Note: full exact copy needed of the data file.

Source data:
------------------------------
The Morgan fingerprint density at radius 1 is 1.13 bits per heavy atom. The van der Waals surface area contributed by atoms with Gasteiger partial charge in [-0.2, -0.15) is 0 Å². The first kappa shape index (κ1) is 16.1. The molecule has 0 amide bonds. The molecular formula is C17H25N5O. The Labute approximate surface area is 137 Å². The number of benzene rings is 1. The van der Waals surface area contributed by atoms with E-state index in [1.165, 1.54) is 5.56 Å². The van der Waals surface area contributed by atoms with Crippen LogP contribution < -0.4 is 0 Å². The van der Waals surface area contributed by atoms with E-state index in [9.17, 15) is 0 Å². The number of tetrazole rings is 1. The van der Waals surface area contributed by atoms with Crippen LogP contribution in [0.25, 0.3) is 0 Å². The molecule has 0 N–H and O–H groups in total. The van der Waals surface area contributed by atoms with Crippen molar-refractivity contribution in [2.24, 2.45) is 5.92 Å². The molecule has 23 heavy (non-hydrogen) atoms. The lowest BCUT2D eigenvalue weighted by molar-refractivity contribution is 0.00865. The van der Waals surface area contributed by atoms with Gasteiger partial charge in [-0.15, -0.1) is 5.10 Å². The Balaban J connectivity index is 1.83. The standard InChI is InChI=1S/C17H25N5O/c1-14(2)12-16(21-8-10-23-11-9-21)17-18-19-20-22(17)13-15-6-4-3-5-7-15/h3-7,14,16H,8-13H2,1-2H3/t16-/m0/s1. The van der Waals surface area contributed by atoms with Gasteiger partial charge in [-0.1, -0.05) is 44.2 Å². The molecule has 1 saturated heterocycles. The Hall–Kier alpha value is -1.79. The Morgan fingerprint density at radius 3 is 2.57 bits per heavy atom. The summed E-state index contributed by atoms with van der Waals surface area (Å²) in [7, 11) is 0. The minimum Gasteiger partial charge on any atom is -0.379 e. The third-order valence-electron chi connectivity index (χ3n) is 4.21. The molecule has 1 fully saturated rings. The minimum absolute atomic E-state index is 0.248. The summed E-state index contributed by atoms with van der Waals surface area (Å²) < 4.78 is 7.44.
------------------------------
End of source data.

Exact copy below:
The Morgan fingerprint density at radius 1 is 1.13 bits per heavy atom. The van der Waals surface area contributed by atoms with Gasteiger partial charge in [-0.2, -0.15) is 0 Å². The first kappa shape index (κ1) is 16.1. The molecule has 0 amide bonds. The molecular formula is C17H25N5O. The Labute approximate surface area is 137 Å². The number of benzene rings is 1. The van der Waals surface area contributed by atoms with E-state index in [1.165, 1.54) is 5.56 Å². The van der Waals surface area contributed by atoms with Crippen LogP contribution < -0.4 is 0 Å². The van der Waals surface area contributed by atoms with E-state index in [9.17, 15) is 0 Å². The number of tetrazole rings is 1. The van der Waals surface area contributed by atoms with Crippen LogP contribution in [0.25, 0.3) is 0 Å². The molecule has 0 N–H and O–H groups in total. The van der Waals surface area contributed by atoms with Crippen molar-refractivity contribution in [2.24, 2.45) is 5.92 Å². The molecule has 23 heavy (non-hydrogen) atoms. The lowest BCUT2D eigenvalue weighted by molar-refractivity contribution is 0.00865. The van der Waals surface area contributed by atoms with Gasteiger partial charge in [-0.15, -0.1) is 5.10 Å². The Balaban J connectivity index is 1.83. The standard InChI is InChI=1S/C17H25N5O/c1-14(2)12-16(21-8-10-23-11-9-21)17-18-19-20-22(17)13-15-6-4-3-5-7-15/h3-7,14,16H,8-13H2,1-2H3/t16-/m0/s1. The van der Waals surface area contributed by atoms with Gasteiger partial charge in [-0.1, -0.05) is 44.2 Å². The molecule has 1 saturated heterocycles. The Hall–Kier alpha value is -1.79. The Morgan fingerprint density at radius 3 is 2.57 bits per heavy atom. The summed E-state index contributed by atoms with van der Waals surface area (Å²) in [7, 11) is 0. The minimum Gasteiger partial charge on any atom is -0.379 e. The third-order valence-electron chi connectivity index (χ3n) is 4.21. The molecule has 1 fully saturated rings. The minimum absolute atomic E-state index is 0.248. The summed E-state index contributed by atoms with van der Waals surface area (Å²) < 4.78 is 7.44.